Published in Story Mirror.
“What is found in the Mahabharata can be found elsewhere, but what is not found in the epic can seldom be found in the universe.”
This line perhaps had me hooked to the epic for a lifetime. I have read it several times and listened to many great scholars who speak on the subject. I have marveled at the plethora of situations in the epic which have served as reference points to various aspects of life across time and space. My involvement with the epic grew to a point where I started sensitizing young and not so young audiences to the relevance of the classic. It began with a series of talks and later on I started conducting sessions where people would call out a random word and I would connect it to one of the episodes of the epic.
With each passing session, the words got quirkier and were mostly sourced from contemporary lingo. To keep it short I would like to recollect the ones that captured my imagination the most.
For instance, once a young man came up with addiction and I narrated the instances from Yudhishtira’s life where his love for gambling led to crisis every single time he succumbed to his addiction.
Then there was this time when someone gave the word “Face Time” and I drew the attention of the seeker to the famous scene in a famous south Indian movie called Maya Bazaar where Abhimanyu and his lady love would have rendezvous by talking to each other on a mirror which would transform into a screen during “Face Time”.
When I was given the word “Deforestation” I had to narrate the entire epic, albeit briefly when I had to relate how Arjuna and Krishna set the Khandava forest on fire in order to construct Indraprastha. The prologue and the consequential aftermath of destroying the forest hold a mirror to the fact of how the spurned serpent king Takshaka turns tables on his assailant’s several generations down and stings Parikshith the grandson of Arjuna and thereby the rest of the world for decimating the forest and its inmates.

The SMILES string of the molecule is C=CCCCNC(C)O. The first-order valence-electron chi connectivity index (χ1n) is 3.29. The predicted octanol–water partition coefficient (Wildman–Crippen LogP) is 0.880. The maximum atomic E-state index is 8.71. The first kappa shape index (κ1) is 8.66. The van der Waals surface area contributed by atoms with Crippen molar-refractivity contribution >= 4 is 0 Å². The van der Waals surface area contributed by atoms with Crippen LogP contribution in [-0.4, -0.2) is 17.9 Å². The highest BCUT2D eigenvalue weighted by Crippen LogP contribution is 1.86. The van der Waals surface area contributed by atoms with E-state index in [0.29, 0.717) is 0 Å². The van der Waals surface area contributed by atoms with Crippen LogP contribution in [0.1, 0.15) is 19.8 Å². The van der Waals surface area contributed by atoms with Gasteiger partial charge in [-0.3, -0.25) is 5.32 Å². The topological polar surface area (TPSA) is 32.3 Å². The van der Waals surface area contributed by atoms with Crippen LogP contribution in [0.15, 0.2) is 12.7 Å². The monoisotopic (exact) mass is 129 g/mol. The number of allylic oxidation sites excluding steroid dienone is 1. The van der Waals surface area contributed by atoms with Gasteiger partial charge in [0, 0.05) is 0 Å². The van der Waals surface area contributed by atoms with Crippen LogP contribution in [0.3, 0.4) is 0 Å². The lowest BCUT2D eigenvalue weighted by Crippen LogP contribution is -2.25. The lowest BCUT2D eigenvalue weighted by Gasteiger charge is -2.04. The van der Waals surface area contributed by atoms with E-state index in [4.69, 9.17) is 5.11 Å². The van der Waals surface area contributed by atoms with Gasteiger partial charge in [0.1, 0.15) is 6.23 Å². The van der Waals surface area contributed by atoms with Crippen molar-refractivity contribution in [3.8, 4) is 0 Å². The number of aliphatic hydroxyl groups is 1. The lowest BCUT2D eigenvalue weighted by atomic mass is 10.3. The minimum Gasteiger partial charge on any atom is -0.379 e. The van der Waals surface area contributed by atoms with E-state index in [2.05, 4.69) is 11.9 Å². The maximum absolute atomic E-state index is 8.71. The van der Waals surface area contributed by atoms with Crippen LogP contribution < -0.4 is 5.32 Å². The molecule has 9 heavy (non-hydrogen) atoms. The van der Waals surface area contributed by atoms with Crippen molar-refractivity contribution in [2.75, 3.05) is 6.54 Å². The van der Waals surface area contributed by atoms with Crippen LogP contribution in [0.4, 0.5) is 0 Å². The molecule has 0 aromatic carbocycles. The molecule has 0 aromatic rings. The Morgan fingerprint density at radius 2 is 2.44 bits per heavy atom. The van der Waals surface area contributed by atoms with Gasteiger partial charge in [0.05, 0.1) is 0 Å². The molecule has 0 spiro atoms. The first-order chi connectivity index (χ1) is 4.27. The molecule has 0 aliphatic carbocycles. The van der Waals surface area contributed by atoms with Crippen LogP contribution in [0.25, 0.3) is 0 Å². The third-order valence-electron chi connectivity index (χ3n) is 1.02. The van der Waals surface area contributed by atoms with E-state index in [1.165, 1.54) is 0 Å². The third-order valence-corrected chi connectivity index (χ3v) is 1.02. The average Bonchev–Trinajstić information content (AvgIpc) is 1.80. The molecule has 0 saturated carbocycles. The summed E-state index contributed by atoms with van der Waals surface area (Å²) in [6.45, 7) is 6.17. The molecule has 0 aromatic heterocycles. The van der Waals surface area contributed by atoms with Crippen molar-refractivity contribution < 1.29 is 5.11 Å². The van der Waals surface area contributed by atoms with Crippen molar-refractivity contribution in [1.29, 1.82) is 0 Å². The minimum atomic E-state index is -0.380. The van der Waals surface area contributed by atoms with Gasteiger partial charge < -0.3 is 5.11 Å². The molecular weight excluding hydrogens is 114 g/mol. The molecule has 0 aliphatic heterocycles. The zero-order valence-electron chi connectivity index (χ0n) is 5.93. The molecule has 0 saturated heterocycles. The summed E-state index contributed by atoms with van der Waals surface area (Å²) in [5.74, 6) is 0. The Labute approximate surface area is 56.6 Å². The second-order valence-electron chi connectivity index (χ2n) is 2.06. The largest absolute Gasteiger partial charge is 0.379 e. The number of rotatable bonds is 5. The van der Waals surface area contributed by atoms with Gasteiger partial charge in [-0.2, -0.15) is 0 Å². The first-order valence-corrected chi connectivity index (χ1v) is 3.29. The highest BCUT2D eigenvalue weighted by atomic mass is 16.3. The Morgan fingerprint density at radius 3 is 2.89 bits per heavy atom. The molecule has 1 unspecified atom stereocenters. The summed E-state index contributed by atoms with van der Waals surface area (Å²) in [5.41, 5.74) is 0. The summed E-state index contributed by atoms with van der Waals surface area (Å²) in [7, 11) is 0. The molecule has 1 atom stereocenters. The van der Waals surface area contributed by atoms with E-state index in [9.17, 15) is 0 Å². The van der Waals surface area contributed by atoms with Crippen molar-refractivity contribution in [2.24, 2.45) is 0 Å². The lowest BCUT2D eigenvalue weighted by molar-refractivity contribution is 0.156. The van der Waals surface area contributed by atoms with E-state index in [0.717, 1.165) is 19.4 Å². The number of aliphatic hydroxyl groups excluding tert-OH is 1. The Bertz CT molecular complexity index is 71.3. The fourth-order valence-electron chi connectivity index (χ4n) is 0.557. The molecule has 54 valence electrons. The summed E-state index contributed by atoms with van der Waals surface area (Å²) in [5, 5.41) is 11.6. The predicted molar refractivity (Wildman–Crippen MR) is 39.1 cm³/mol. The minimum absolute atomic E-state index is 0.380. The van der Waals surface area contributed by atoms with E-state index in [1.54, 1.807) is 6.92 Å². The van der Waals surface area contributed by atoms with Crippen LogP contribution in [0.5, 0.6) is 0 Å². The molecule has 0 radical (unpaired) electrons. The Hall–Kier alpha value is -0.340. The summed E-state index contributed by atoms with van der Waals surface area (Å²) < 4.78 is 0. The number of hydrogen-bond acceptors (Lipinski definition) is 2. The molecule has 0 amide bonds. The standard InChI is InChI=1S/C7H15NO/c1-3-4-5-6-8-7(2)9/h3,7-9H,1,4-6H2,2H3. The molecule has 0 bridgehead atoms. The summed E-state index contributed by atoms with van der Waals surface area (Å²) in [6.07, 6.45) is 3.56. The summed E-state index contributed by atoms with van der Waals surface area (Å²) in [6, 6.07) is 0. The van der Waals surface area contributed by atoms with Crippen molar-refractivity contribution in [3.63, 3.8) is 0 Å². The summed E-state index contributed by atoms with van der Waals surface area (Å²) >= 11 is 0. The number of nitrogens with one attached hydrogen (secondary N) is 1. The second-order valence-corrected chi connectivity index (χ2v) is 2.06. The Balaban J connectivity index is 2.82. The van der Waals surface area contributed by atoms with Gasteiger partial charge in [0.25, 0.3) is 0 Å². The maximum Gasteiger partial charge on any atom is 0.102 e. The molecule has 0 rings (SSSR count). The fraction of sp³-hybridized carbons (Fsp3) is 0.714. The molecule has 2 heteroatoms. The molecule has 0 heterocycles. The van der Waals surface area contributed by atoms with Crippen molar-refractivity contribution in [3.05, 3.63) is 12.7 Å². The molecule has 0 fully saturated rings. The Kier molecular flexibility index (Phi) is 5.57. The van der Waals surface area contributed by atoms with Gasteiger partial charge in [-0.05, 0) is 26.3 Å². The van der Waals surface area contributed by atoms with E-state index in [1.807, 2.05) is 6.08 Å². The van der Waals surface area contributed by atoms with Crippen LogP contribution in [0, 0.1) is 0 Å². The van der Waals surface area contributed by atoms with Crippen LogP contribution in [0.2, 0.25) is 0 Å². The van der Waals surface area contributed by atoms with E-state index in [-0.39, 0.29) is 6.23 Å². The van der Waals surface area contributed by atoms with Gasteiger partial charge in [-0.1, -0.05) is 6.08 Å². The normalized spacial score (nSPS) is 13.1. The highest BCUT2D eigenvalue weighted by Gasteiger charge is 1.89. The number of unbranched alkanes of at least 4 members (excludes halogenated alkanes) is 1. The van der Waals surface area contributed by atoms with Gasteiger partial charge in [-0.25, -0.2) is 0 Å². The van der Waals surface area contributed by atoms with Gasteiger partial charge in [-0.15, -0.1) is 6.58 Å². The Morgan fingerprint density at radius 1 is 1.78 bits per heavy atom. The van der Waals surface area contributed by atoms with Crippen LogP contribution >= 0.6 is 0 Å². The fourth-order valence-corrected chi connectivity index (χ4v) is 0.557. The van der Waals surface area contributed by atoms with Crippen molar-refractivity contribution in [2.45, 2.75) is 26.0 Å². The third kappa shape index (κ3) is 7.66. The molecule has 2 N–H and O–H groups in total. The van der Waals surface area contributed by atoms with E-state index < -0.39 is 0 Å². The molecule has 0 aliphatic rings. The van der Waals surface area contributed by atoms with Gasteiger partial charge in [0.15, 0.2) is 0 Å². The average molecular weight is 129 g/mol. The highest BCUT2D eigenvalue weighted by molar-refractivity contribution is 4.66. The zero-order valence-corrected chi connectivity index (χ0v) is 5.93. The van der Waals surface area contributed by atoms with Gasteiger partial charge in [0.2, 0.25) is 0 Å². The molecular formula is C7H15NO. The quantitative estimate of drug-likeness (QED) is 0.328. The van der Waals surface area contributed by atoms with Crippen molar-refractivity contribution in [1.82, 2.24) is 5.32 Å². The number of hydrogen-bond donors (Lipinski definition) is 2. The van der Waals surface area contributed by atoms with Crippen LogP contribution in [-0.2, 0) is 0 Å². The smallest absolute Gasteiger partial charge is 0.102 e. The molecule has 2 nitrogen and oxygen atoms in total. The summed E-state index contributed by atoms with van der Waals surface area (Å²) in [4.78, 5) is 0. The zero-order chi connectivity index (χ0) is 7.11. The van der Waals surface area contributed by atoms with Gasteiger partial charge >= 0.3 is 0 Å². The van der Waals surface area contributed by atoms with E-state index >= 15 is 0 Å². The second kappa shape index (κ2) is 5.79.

More recently during the lockdown, one of them wrote to me and asked me to relate “Self Isolation” with the epic. I jogged my memory a little and came up with the same tale of Parikshith who incurred a curse from sage Shringi to be dead in a week’s time from a snake bite. The petrified king thought out the situation pragmatically. He got a royal residence built on a tall tower and moved in. The food, drink, and even the very air that he breathed were scanned before being permitted into the premises. Takshaka (read novel coronavirus) managed to enter the premises in a lemon offered by a Brahmin and sting Parikshith. This episode speaks volumes of the power of Karma.
Everything is interconnected in the universe. Even if one strand of the web is violated, it can spell out doom to all its residents. We the denizens of our planet have more than violated the earth we live on and perhaps that is the reason why Mother Nature has manifested herself as the microbe Corona to make us realize our misdemeanors and blunders.
It is high time we learn this valuable lesson from the epic. So, I used the luxury of lockdown time to read my favorite epic once again in order to forage for more messages.